Senator Rand Paul (R-Kentucky) and President Donald Trump tend to disagree on a lot. Paul, known to be a staunch non-interventionist on foreign policy, recently declared that he will do "everything" he can -- including the use of filibuster on the Senate floor -- to block the appointment of President Trump's nominee and ex-CIA director Mike Pompeo as secretary of state, as well as his nomination of George W. Bush-era official Gina Haspel as Pompeo's replacement as the new director of central intelligence.

Paul's opposition to Pompeo, Haspel

In an interview with CNN's Jake Tapper, Senator Paul explained why he opposes the appointment of both Mike Pompeo and Gina Haspel, respectively.

Senator Paul's view is that Pompeo, formerly the Representative of Kansas' 4th Congressional district in the House, is "too much of an advocate for regime change," in North Korea, Iran, Russia, and the rest of the world. "I think Pompeo really isn't a good fit to be a diplomat," said Paul. Pompeo, indeed, is openly an advocate of regime change. In a speech during October of 2017, he likened Iran to ISIS and called for the demise of the "thuggish police state." He also has called Edward Snowden a "traitor," and declared that he is deserving of the death penalty.

On Gina Haspel, Paul said "I don't think the person running that agency (the CIA) should be someone who ran a secret prison in Thailand," and added that in America, "people want to be free from torture, not free to torture." Senator Paul is hinting at Mrs.

Haspel's role in running a CIA black site in Thailand central to the Bush-era torture program. Much of Mrs. Haspel's role in the program is currently classified information and therefore unknown, but we do know for sure that she participated in the destruction of video evidence of torture conducted by the CIA in Thailand.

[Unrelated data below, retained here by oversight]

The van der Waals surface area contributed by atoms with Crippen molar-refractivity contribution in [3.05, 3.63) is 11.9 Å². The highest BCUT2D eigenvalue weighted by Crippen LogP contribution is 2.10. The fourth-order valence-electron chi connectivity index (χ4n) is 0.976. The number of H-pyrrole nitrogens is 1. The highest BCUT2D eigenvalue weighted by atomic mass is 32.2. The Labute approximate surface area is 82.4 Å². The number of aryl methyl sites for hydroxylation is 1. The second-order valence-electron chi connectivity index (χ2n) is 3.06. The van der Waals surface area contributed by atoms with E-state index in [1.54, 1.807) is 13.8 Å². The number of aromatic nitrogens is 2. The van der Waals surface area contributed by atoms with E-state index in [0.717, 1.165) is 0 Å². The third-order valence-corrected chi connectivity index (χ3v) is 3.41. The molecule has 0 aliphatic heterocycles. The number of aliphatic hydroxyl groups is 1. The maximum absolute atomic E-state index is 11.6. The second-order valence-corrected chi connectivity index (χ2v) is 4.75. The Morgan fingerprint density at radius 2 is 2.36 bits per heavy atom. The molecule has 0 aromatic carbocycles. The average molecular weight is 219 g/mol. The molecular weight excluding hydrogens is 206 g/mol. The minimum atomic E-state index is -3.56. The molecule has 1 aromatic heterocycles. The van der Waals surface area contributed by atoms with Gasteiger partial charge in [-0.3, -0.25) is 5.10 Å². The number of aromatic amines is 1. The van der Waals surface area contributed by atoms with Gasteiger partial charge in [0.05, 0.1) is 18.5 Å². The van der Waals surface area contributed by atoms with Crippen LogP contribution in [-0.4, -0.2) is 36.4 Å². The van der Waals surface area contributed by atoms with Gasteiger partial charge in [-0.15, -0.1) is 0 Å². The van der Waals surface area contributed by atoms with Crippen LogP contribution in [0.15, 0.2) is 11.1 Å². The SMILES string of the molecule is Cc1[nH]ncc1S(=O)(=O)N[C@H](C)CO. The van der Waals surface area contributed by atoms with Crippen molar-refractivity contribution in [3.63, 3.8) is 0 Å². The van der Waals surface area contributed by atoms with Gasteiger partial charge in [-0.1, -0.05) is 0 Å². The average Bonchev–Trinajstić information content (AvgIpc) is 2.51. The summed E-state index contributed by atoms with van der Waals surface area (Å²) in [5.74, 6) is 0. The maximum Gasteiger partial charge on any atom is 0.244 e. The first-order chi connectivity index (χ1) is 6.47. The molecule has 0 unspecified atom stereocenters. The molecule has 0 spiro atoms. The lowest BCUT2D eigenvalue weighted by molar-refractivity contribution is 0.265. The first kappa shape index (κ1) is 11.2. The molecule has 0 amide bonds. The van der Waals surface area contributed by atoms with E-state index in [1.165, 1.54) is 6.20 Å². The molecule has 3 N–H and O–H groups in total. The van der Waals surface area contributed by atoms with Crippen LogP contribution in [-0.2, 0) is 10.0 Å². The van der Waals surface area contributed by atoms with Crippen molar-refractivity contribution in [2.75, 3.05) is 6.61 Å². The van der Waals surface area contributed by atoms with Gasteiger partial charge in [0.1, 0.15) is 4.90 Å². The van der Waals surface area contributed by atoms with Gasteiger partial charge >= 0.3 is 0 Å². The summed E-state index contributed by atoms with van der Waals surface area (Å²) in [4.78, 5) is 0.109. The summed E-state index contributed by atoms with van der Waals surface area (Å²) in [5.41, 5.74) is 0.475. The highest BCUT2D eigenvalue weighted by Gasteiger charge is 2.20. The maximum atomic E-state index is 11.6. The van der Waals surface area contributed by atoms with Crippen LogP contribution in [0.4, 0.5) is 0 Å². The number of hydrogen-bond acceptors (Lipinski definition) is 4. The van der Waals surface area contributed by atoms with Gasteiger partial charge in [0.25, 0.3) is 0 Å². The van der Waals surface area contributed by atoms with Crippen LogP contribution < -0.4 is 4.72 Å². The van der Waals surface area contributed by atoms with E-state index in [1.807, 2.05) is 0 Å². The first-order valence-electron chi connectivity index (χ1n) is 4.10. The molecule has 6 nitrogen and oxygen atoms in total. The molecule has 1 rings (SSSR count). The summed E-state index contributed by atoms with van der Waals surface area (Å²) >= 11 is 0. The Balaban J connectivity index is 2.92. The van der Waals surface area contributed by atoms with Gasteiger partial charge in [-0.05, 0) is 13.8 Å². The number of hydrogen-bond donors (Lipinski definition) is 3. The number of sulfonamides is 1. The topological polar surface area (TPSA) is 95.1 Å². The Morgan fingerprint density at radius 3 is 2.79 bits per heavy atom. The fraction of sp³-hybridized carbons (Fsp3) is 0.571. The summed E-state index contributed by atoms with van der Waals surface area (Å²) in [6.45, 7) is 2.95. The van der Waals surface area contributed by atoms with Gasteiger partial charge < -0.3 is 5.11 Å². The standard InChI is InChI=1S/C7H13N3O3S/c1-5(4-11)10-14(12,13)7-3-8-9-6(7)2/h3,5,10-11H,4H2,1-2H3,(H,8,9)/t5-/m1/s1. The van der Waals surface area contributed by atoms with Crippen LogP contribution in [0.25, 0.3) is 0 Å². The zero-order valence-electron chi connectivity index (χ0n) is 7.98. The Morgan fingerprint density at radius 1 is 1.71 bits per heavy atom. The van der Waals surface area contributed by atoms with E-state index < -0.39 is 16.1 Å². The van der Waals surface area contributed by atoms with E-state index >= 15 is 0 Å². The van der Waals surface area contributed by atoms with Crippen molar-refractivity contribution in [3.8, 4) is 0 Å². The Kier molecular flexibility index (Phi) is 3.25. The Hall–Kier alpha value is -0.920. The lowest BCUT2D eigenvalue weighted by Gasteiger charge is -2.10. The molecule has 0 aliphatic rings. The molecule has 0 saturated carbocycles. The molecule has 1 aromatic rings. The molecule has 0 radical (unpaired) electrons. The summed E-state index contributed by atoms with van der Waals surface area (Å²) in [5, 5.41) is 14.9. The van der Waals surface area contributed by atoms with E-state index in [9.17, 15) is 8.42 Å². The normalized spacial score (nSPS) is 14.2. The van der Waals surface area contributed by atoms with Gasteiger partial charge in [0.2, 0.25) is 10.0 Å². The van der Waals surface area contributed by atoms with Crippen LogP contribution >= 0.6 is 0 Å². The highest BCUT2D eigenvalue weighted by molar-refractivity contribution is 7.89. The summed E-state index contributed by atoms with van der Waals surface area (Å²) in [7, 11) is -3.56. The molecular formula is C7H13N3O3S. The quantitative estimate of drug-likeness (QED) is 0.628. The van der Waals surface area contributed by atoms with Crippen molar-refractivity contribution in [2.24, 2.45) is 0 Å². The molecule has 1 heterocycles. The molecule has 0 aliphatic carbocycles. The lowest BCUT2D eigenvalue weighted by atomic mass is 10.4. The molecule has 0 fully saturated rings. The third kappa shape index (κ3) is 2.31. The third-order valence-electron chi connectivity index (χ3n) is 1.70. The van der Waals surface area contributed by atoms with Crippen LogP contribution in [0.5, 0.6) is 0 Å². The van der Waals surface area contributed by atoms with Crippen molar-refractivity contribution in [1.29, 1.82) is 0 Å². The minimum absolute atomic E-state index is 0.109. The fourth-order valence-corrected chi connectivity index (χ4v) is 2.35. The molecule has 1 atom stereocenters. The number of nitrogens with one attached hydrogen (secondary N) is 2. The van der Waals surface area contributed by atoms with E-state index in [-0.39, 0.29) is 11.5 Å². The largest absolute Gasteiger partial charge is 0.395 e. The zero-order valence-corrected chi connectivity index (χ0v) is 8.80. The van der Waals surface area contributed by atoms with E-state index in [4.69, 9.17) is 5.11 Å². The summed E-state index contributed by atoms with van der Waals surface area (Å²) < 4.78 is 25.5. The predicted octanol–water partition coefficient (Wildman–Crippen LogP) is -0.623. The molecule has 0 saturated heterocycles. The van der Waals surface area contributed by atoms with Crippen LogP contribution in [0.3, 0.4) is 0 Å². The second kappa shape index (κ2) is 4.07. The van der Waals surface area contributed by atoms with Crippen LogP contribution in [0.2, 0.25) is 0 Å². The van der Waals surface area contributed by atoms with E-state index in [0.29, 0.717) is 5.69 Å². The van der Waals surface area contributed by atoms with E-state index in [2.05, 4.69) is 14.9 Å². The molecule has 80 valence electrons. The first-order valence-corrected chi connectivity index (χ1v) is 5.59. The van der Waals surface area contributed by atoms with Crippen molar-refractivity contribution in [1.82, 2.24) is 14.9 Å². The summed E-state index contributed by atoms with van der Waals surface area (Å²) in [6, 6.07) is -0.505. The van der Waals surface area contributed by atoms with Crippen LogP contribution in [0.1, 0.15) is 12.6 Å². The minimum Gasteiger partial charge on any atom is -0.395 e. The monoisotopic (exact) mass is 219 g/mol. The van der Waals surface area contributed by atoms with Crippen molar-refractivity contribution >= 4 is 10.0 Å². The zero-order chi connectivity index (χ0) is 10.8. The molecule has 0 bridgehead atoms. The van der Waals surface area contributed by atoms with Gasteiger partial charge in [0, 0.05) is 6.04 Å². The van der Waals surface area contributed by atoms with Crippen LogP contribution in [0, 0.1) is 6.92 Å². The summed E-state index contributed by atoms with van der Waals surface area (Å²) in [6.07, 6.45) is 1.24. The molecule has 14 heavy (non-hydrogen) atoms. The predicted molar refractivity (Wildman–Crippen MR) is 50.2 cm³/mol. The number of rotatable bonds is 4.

Rand Paul v President Trump on foreign policy

Paul, who recently returned to the Senate after being attacked at his own home in Kentucky, said at the beginning of his interview with CNN's Jake Tapper that he admired President Trump's espousal of unorthodox, anti-establishment rhetoric on foreign policy during the 2016 election cycle.

In particular, Paul is impressed by the fact that "he (Trump) continues to say that the Iraq war was a mistake." President Trump, in the past, did advocate for a foreign policy starkly different from that of his predecessor's, yes, but his actions as President have not lived up to his rhetoric.

"He keeps appointing people around him who love the Iraq war so much that they're ready for a war with Iran next," said Senator Paul, possibly hinting at the rumor that John Bolton, former Ambassador to the UN under George W. Bush, known for his hawkishness, might soon serve as National Security Advisor to President Trump. The recent departure of Gary Cohn and the firing of Rex Tillerson suggest that the Trump White House might be positioning itself to pursue a more aggressive foreign policy. For a non-interventionist, Libertarian-leaning Republican like Rand Paul, this is not a good development.